Across the street, a kid is standing in his driveway and throwing a tennis ball against the chimney of his house. I think the purpose of this game is to see how high on the chimney he can get the ball. His is a three-story house so the chimney is very tall. So far, he hasn’t hit the top. The ball goes high but not highest, still he is undeterred.
When one of my sons was a young teenager, he would stand in the middle of the street in front of our house and throw a football, a pass to an imaginary receiver, and then he’d run as fast as he could to catch the ball he’d just thrown. And when he did this, he was living entirely in his game, feeling the ball in his hand, watching it sail against the blue sky, and then catching it with both hands, turning his shoulders, like receivers do, to protect the ball from the defense. I would watch from the living room window and envy his life in that moment.
We were all like this as kids but then, overnight, we weren’t. We didn’t throw the ball against the chimney anymore or try to catch our own passes. We didn’t think about it, we just stopped. And when we did, we left something so valuable behind that we didn’t even know its name.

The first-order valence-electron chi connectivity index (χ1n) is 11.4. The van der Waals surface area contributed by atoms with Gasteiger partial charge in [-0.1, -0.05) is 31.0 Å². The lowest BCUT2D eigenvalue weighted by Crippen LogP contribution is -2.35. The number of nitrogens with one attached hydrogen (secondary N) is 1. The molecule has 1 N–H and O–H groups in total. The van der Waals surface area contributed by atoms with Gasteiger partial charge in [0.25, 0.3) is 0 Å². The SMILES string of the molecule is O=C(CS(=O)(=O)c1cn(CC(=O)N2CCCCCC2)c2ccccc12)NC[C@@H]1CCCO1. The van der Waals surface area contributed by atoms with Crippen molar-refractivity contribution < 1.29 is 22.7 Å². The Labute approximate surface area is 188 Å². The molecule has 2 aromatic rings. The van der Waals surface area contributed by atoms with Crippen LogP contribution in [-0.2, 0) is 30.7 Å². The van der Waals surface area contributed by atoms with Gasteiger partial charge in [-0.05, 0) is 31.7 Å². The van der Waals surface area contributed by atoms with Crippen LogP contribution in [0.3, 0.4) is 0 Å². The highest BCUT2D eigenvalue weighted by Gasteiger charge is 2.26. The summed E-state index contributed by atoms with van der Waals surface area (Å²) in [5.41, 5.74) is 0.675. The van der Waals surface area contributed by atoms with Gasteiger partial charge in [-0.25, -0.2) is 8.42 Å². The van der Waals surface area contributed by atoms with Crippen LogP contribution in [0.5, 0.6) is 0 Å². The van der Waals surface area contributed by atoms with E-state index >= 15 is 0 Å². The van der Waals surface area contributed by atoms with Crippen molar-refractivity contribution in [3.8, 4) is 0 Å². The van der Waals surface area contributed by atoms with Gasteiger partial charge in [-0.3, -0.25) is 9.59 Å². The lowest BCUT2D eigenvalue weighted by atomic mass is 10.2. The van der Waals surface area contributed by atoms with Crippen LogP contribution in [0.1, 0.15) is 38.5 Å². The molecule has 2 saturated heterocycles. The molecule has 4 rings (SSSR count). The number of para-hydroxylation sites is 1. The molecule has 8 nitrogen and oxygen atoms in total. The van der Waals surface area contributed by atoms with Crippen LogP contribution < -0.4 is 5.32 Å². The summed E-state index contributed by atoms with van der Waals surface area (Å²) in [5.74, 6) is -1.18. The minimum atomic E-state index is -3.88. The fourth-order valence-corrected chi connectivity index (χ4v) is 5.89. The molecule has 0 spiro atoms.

It’s like the first time you walk down the street with your mother and don’t hold her hand. Neither of you know that the last time you held her hand would be the last time but it was and, from then on, holding your mother’s hand seemed different and intentional, no longer instinctive, and so you stop doing it until your mother is very old when you must hold her hand or she will fall.
It’s very hard to hearken back to how we were when we didn’t think about the utility of what we were doing, when not everything required a purpose or a yield. Everything now needs an outcome, an end point, a reason for being. But increasingly, to me, the purpose-filled life is taxing and spiritless. I am becoming tired of accomplishment.
I remember hitting a tennis ball against our garage door with my wooden Wilson racket for hours because I loved the sound of the ball hitting the door. That and the sun on my back and the feel of the racket’s grip in my hand. I miss that moment and would like to find it again sometime before I leave this earth.